On March 19, 2003, U.S. forces began military operations in Iraq. Addressing the nation about the purpose of the war on the day the bombing began, President Bush stated: “The people of the United States and our friends and allies will not live at the mercy of an outlaw regime that threatens the peace with weapons of mass murder.”
One year later, many doubts have been raised regarding the Administration’s
assertions about the threat posed by Iraq. Prior to the war in Iraq, the President and his advisors repeatedly claimed that Iraq possessed weapons of mass destruction that jeopardized the security of the United States. The failure to discover these weapons after the war has led to questions about whether the President and his advisors were candid in describing Iraq’s threat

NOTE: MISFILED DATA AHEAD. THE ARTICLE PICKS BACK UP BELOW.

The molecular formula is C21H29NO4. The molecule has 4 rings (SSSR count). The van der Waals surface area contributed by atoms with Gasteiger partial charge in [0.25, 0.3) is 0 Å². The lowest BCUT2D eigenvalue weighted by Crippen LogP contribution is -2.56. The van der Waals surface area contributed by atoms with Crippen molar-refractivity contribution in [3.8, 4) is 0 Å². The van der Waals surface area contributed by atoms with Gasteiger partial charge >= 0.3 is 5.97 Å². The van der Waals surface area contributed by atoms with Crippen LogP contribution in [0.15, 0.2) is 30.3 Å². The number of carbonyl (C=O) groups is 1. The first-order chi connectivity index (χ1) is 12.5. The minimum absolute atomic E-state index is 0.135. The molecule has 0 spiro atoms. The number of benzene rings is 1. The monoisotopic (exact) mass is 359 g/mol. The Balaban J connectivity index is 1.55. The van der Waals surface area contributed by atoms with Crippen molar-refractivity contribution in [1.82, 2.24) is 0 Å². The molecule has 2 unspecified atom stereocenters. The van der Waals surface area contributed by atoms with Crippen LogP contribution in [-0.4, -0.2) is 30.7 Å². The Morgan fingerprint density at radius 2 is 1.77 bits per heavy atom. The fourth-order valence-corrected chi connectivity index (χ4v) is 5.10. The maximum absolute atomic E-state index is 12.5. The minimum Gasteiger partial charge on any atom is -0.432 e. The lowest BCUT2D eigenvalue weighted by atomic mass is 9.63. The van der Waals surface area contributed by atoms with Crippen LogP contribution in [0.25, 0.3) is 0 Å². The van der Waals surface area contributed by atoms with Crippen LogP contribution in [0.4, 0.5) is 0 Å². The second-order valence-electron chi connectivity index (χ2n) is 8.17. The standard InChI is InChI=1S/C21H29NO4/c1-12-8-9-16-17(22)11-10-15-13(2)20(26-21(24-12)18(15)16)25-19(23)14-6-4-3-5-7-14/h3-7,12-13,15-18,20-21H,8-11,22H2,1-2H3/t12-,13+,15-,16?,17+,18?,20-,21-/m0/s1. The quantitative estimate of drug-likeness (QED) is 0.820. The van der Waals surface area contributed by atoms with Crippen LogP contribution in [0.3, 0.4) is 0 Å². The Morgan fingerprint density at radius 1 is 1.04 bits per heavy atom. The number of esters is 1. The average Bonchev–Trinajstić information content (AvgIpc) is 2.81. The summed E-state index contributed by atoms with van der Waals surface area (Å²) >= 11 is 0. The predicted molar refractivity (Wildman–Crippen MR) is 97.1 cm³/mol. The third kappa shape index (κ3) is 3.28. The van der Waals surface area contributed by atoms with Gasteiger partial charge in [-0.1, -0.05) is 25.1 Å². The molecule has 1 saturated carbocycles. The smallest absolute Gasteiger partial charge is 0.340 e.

This report, which was prepared at the request of Rep. Henry A. Waxman by House Committee on Government Reform's Special Investigative Staff, is a
comprehensive examination of the statements made by the five administration officials most responsible for providing public information and shaping public opinion on Iraq: President George Bush, Vice President Richard Cheney, Defense Secretary Donald Rumsfeld, Secretary of State Colin Powell, and National Security Advisor Condoleezza Rice. It finds that the five officials made misleading statements about the threat posed by Iraq in 125 public appearances. The report and an accompanying database identify 237 specific misleading statements by the five officials.